New Media: VoiceThread

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When searching for new media I was really hoping to find a tool that I had never heard of before, that sparked my interest and looked fun and easy to use. I was also looking for something that didn’t just allow for a one-way presentation of information by an instructor but something that offered a chance for feedback and collaboration. I ended up on a Michigan based website called, “21 Things 4 the 21st Century Educator” ( This website offers information on several different tools for instructors that are using online technology…this information led me to find VoiceThread.

VoiceThread is like a discussion board on steroids. Just like other discussion boards, the initiator of a VoiceThread discussion, such as an instructor, starts a discussion thread creating an original post but in this case the post isn’t just text-based. The original post can be a video, an image or a document. This media file then literally becomes the center of the discussion with all subsequent comments surrounding it.   VoiceThread accepts most of the commonly used file formats including jpeg, wav and doc. You can view the entire list of accepted file formats here:

In addition to uploading media to initiate a discussion thread, the instructor has the control to set security and privacy settings. Only invited and verified group members are allowed to view and participate in the discussion; the instructor determines the membership. In order to ensure that discussions remain civil and appropriate, the instructor can also choose to moderate all comments before they are posted and shared with the entire group. This is an excellent feature to use in the K-12 system where bullying and harassment is so common.

Once the thread is created, group members can begin to offer feedback through comments. Comments can be made through telephone, webcam, text or file uploads. Members can also draw on the central image (original post) while they are commenting for added effect and clarity and are able to delete, re-record or re-write their own comments at any time.

In terms of effectiveness, VoiceThread is used for two-way, asynchronous communication that offers student-student, student-instructor and student-content interaction. Because group members are allowed to comment using voice and video recordings, I would consider this a very effective communication tool; it has a high level of media richness.  According to an article in Faculty Focus, “richness is operationalized in terms of a medium’s ability to accomplish four goals: sending multiple cues, supporting language variety, providing immediate feedback, and allowing personal nature to be communicated” (Schiefelbein). VoiceThread accomplishes three out of four of these goals; because it is asynchronous in nature it does not allow for immediate feedback but it does allow for delayed feedback.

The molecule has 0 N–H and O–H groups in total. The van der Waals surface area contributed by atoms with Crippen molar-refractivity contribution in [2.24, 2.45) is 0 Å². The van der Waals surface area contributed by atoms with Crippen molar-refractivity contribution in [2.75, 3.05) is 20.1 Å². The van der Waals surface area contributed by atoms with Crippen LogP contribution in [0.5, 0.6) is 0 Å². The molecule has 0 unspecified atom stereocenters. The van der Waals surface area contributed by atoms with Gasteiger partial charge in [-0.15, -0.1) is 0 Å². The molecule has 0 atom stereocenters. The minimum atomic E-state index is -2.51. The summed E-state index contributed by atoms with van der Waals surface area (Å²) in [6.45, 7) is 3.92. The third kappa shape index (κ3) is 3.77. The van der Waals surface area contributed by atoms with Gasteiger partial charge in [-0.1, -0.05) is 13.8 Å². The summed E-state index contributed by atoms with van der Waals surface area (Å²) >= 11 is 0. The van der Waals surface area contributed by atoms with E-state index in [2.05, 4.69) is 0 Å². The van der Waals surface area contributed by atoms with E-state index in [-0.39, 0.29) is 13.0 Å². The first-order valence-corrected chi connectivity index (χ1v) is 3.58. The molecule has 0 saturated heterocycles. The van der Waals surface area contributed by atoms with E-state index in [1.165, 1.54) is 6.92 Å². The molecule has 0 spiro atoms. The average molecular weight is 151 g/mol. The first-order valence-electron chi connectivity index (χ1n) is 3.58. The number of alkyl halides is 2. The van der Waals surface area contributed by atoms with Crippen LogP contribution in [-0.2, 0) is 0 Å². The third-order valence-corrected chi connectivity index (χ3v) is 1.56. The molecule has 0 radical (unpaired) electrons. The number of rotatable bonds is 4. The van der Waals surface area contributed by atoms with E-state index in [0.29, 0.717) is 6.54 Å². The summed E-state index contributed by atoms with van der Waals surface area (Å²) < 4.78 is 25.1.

The level of media richness of VoiceThread is much higher than that of Blackboard, making it much more effective. Blackboard’s discussion board feature allows threaded discussions but it does not allow for any type of response other than text-based comments. There is no ability for participants using Blackboard’s discussion tool to receive visual and language cues from people they are communicating with making it much less personal. VoiceThread is much more interactive and engaging.


Using Microsoft Word, students will create a personal resume and cover letter that they will share electronically with members of the class. Each student is then required to offer feedback to at least three other students about their projects. Comments must be constructive; the intent is to offer suggestions on how they could improve, if at all, and offer praise for good work. In addition, by viewing the work of others, students may get ideas on how to improve their own. At the end of the discussion, students can make any revisions they find necessary after receiving feedback and submit the final project to the instructor.

If using Blackboard to perform this activity, you could use the discussion thread. The files would have to be emailed by the individual student to all of their classmates. A discussion thread would then have to be started for each student so others could offer feedback. There are a few problems with using this tool for such an assignment. Student’s emails to each other may be blocked by spam and junk filters. Files may not open correctly. Switching back and forth between numerous files and threads would become confusing. Although this could be a tool to use, it has a somewhat low level of media richness and isn’t the most effective for this type of activity.

Using VoiceThread for this activity is a much better option. As the instructor I would start a thread by uploading a document containing the instructions for the assignment. Each student would then comment on the thread by uploading their file. Students would then make comments on each other’s posts using video, text or audio. VoiceThread keeps all posts in a nicely packaged presentation that is much more interesting, engaging and personal.


Schiefelbein , J. (n.d.). Retrieved from